For a young entrepreneur to launch their first startup is like holding the stars in their hands. Suddenly, you feel like (in the words of Jack Dawson) ‘ The King of the World.’ That initial zest for conquering the business world gets you rushing into this rat race where you’re all about making profits, getting your name out there and enjoying the merits of media attention. Somehow, all this attention and aspirations shifts you away from the focus of running a smooth business. And then, before you know it, one day you realize, your business is off the radar.
Nearly 90% Startups Fail by the Third Year of Business
According to a recent study by Allmand Law, more than 90% of all startups fail. Now many people may not agree with this figure, considering the estimated 25% rise in Pakistani entrepreneurship over the past few years. But it should be noted that though the figure quoted is not directed at the Pakistani market, it still reflects the general mistakes and misjudgments that have caused failure for Pakistani startups. Keeping this in mind, we need to really analyze the common flaws that have made it difficult for our startups to grow into full-fledged businesses. Some basic mistakes you could avoid are:
1. Completely Neglecting Needs Analysis
The initiation of any venture depends upon the first crucial activity – Needs Analysis, which, for some odd reason is completely neglected by entrepreneurs. Most of the Needs Analysis is done within a limited circle of friends or family. No formal surveys, no focused groups, no testing and experiments are carried out, which is why, in the long run, the product/service ends up having no scalability and the owners are at lost. You cannot start a business on a whim. You need to make sure that your idea is a product in demand, that it can be scaled on an international level if needed and it is something that solves a common problem or makes life easier for people.
2. Operating on Impulse & Ego Rather than on Practical Methods
It’s not an understatement to claim that our youth are passionate people who would find living at the edge a much more enticing than living within safe harbors. But, fantasies aside, when you are nurturing a business, you need to know the very basics of planning, financing, market growth, market analysis and have a customer-centric approach. Just because you have a fantastic idea, doesn’t mean it will work. You need to see where you will be in the next five years. What would you do with increasing competition? How would you cater to the audience? It takes perseverance, dedicated effort, experience and sound knowledge to run a startup successfully after its third year.
3. Focusing Too Much on Self-Promotion rather than On Customer Needs
We can’t stress this enough. It’s natural for startup owner/s to get so deeply involved in their service/product that they lose focus of their main source of income – the customers. In this fiercely competitive environment, if you keep thinking about how to land yourself the next TV interview, the next media publication, the next BIG investor, you will lose grip on the business process itself.
Didn’t you launch that app to help people? Why aren’t you focused on making it more efficient? Emotional needs for validation, accreditation and acknowledgment ruins the very structure of a business. If you want promotion, work hard on pleasing your customers, you will be mesmerized with the amount of appreciation and acknowledgment you get without wasting a dime on advertising.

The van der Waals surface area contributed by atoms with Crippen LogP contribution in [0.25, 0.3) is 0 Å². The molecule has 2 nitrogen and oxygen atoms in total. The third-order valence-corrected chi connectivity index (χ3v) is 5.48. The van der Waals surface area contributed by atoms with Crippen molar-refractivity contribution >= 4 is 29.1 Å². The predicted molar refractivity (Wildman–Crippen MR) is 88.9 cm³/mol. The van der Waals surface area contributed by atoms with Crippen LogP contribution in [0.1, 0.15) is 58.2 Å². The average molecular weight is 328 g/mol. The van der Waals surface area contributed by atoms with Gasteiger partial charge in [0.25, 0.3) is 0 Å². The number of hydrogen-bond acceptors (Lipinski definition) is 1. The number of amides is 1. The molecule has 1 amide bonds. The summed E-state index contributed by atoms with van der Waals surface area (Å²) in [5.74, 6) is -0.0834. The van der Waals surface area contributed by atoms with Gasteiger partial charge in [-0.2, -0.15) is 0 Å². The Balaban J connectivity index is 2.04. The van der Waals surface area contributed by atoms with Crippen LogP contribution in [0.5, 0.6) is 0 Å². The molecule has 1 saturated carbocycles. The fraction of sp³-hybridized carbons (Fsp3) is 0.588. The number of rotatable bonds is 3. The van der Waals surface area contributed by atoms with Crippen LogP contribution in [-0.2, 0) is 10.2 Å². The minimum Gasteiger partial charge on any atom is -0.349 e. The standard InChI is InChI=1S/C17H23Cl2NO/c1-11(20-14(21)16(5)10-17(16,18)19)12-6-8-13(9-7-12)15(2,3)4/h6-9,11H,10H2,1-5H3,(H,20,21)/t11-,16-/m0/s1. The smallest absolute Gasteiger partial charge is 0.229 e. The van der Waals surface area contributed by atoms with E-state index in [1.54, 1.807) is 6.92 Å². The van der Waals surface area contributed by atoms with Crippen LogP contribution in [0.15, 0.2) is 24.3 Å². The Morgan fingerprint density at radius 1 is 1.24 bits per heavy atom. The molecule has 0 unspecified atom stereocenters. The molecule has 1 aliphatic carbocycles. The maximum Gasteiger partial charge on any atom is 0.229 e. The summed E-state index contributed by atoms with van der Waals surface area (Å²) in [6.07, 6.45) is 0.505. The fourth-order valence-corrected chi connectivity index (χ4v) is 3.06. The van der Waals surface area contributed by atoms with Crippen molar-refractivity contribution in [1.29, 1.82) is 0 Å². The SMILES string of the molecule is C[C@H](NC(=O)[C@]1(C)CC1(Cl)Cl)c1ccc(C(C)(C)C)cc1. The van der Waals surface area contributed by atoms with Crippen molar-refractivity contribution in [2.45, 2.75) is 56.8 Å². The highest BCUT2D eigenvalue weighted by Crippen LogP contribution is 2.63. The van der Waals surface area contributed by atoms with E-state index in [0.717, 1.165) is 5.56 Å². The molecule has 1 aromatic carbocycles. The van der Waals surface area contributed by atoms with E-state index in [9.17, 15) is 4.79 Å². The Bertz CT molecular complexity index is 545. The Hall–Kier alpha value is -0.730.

4. Throwing Out Tons of Ideas, Getting Bored and Moving to the Next
Industry experts have pointed out a fact that Pakistan is packed with serial entrepreneurs – young people who have tons of ideas, execute at least half of them, get bored when the initial zest dies down and start finding for the next idea to grow upon. In order to grow a business successfully, you need to stay focused on ONE product and a plethora of services/products. You can’t own a blog, create an app, launch a service website all at the same time. Take it slow. Take it one day at a time.
5. Poor Management of Team Members and Finance
Some startups over-hire, some don’t want to hire at all, or some hire the wrong people. When starting a business, you need to clearly lay down a business plan, indicating the number of people you need, the roles you want them to work on and the budget allocated. Unfortunately, most of entrepreneurs have no clue about human resource management and that alone pulls their business down. They will be unnecessarily controlling, imposing and micro-managing, which in turn takes away the time that could have been wisely spent in perfecting the product/service. Most will also end up misusing investment amounts because they don’t believe in hiring financial experts. When the very basic tenets of running a business is not followed, it’s hardly a surprise that businesses fail.
Young entrepreneurs are highly influenced by big names of the industry, but what they fail to realize is that most of these names formed a business in a world that wasn’t a global village, that wasn’t competitive and that wasn’t run by audience preference. In the current scenario, where trends are constantly changing, markets are constantly evolving, being idealistic is not helpful. We need to take practical steps to make sure the 25% rise of business turns into at least a 70% success if not higher.